Friday, July 18, 2008

Mendis again

The Blog article on Ajantha Mendis has been republished in The Post. Link here

Just in case, the link gets diverted after archival, re-carrying contents:

In the late 1990s, when this author used to be a teen, a catchy slogan that was splashed on the television screen was 'Normal is Boring'. Featuring the cartoon character, Fido-Dido, the adage was used to convey that being 'freaky' was not to be scorned but to be encouraged. Watching Ajantha Mendis bowl recently in the Asia Cup cricket tournament reminded one of the slogan immediately. Mendis is the new Fido-Dido of otherwise mechanical and 'playing to the norm' story of cricket.

His 6-13 performance against India in the Asia Cup was, to tell the truth, no surprise for this author. I had watched his debut game on TV against the West Indies and was as much bamboozled with his art as much as the batsmen in the game were. It was only a matter of time that the bewilderment was to be infected by other players facing him, and India was at the brunt of the Mendis attack in the game.

So far, Mendis has not yet played Test cricket. He is expected to make his debut against India in the upcoming Test series. But the relatively small sample of One Day cricket and a single T20 match is enough to whet the appetite of the gluttonous connoisseurs of the 'art of cricket'. An assortment of what spin is all about is what Mendis is all about. He can turn the ball from the off to the leg (the off-spinner); he can deliver the same with the wrist (the googly); he can tweak his off-spinning hand to flick the ball from mid to outside off (the doosra), he can bowl the conventional leg-spinner and most devastating of all, he can make the ball hit the turf and rear up with an extra co-efficient of restitution (the top spinner). He is in essence a catch-all spinner, except not much of him is caught by the batsman facing his onslaught of variety. The greatest attribute he has is the ability to keep his line and length simple, i.e. 'plonk' in the area right in front of the stumps. And all that with his nimble fingers and subtle movements of the wrist, that act in close co-ordination with a courageous mind that takes on all batsmen - accomplished or not - as surefire prey for his spinning hunt.

The off-spinner is more or less conventionally delivered, but the doosra retains nearly the same configuration of fingers and wrist, but is delivered with a flick of the middle finger. The googly brings in the wrist more into action, with the ball shifted to the thumb and index finger for emphasis, while the top spinner follows the same co-ordination principle of the doosra, except that the middle finger is replaced by the index finger for emphasis. The delivery which is flicked by the middle finger to create the discombobulation in flight and on hitting the deck is what has been termed the 'carrom ball'. In essence, the variety is controlled by a co-ordination of fingers, wrist and a nimble mind constantly trying to out-think the willow wielding opponent. Technical aspects apart, the simple sophistication of this newcomer is a whiff of fresh air to the art of cricket, ravaged as it is by the takeover of the brutal and the mechanic, both of which adjectives are the rage of the T20 dominated cricketing hour. No doubt, as Mendis flits about playing his inscrutable art, he will be the object of scrutiny. Recorders, video players and laptops would be dissecting his flavour of delivery and the conventions of mechanics would soon be trying to overcome the mystery of his art. Science therefore would be hitting out at art and deciphering the laws of his difference and batting machines will be tuned to overcoming the gap between comprehension and mystification. That possibility is always there.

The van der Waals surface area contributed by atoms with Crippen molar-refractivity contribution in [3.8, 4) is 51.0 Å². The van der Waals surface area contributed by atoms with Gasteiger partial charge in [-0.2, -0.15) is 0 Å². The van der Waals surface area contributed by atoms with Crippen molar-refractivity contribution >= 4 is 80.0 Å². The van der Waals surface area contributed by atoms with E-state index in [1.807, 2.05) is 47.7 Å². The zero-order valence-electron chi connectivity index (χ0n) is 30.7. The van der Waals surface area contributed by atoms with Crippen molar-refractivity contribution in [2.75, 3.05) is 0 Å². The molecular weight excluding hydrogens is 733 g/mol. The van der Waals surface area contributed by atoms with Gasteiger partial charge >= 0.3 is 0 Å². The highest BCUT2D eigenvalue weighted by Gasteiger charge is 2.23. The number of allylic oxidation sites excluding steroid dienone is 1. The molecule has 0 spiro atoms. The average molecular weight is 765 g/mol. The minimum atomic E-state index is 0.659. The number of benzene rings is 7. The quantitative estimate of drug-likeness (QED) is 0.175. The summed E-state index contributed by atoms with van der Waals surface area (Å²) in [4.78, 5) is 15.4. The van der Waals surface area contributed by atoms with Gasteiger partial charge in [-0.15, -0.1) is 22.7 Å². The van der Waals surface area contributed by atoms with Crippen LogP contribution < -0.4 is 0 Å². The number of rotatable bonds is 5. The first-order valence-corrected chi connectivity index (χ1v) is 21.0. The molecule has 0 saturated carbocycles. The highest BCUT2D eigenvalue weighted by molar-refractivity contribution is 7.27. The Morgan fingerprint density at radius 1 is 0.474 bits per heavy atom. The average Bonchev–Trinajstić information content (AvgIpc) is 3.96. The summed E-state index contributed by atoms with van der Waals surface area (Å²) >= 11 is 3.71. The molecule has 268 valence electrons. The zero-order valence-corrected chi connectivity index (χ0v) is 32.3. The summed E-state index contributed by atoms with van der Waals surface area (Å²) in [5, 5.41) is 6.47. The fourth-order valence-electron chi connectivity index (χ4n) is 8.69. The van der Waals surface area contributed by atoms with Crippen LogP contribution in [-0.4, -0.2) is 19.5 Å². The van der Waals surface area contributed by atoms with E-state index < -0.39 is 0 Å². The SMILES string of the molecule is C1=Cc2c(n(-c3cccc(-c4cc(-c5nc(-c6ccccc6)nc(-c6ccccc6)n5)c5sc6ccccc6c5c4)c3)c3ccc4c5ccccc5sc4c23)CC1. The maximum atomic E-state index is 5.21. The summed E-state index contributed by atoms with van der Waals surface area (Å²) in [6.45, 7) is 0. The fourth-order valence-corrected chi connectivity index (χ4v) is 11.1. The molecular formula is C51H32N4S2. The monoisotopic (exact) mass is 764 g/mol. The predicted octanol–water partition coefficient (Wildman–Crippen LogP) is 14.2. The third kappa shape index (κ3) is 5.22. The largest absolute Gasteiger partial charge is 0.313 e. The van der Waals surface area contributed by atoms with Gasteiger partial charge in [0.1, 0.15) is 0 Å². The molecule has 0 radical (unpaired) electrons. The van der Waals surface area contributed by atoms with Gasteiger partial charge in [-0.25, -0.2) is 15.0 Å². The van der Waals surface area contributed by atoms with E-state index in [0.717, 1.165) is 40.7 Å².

But what differentiates Mendis from the rest of the freak-shows of the past (Saqlain Mushtaq discovered the doosra but forgot that he was an off-spinner, Muttiah Muralitharan's birth defect makes his spinning skill a permanent one-off) is that his freakishness is all encompassing. How much ever batsmen master his top spin, they would still have to contend with trying to find the difference in a split second between his doosra and his off-spin and if they did that, they would still have to handle the variation between his googly and his leg-spin. There is enough hope for Mendis to keep prospering as the examination that he has set for the batsmen with his ability is much tougher than the tests of the past freak-shows. That is his biggest advantage as a prospect for the future: his ability to set a paradigm shift in the art of spin bowling. A little peering into the backpages of cricket history would reveal that there was indeed one other practitioner of the 'carrom ball' art, Australian bowler, Jack Iverson. However, his career was short but at the same time, highly effective. One expects that Mendis' career on the other hand, should be a long and tortuous one for the batsmen facing him.Here is wishing him the best of fortitude and resilience in keeping his art show intact. We need the Fido-Dido of international cricket to continue to resist the tendency to 'normalise' and 'standardise' the sport and keep proving the freakish adage, "Normal is boring" right.

1 comment:

Ranjith said...


In an interesting discussion
here in cricinfo
, they ask the question:

"How do such unorthodox cricketers develop? What is it in their learning environment that persuades them to defy traditional methods?"

And many of participants seem to imply that the lack of over-coaching is what the helping factor in the development of such unorthodox cricketers.

Do you know if that is true in the case of Mendis ?

If he has already mastered such a wide range of deliveries, i guess, it is likely to be a well thought out and properly coached bowling innovation -- In that sense it could be properly coached unlike these guys suggest.

Any thoughts ?